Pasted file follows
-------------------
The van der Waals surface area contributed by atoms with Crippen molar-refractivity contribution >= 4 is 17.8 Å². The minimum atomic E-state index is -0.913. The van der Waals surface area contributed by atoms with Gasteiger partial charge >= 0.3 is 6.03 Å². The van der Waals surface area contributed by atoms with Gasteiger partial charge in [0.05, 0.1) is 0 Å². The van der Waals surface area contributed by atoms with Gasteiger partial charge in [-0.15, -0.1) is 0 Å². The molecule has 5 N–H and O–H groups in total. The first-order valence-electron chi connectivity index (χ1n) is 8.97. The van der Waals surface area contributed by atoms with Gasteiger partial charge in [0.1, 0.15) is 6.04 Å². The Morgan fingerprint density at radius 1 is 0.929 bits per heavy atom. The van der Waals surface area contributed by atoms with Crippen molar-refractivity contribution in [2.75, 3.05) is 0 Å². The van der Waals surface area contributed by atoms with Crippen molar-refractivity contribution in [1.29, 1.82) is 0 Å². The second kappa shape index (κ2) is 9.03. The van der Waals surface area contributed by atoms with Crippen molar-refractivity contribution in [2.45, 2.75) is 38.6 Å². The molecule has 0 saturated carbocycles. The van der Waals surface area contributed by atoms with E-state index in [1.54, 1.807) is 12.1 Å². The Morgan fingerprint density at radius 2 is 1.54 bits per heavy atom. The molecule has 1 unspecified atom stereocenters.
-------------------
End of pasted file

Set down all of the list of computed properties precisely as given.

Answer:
The van der Waals surface area contributed by atoms with Crippen molar-refractivity contribution >= 4 is 17.8 Å². The minimum atomic E-state index is -0.913. The van der Waals surface area contributed by atoms with Gasteiger partial charge >= 0.3 is 6.03 Å². The van der Waals surface area contributed by atoms with Gasteiger partial charge in [0.05, 0.1) is 0 Å². The van der Waals surface area contributed by atoms with Gasteiger partial charge in [-0.15, -0.1) is 0 Å². The molecule has 5 N–H and O–H groups in total. The first-order valence-electron chi connectivity index (χ1n) is 8.97. The van der Waals surface area contributed by atoms with Gasteiger partial charge in [0.1, 0.15) is 6.04 Å². The Morgan fingerprint density at radius 1 is 0.929 bits per heavy atom. The van der Waals surface area contributed by atoms with Crippen molar-refractivity contribution in [2.75, 3.05) is 0 Å². The van der Waals surface area contributed by atoms with Crippen molar-refractivity contribution in [1.29, 1.82) is 0 Å². The second kappa shape index (κ2) is 9.03. The van der Waals surface area contributed by atoms with Crippen molar-refractivity contribution in [2.45, 2.75) is 38.6 Å². The molecule has 0 saturated carbocycles. The van der Waals surface area contributed by atoms with E-state index in [1.54, 1.807) is 12.1 Å². The Morgan fingerprint density at radius 2 is 1.54 bits per heavy atom. The molecule has 1 unspecified atom stereocenters.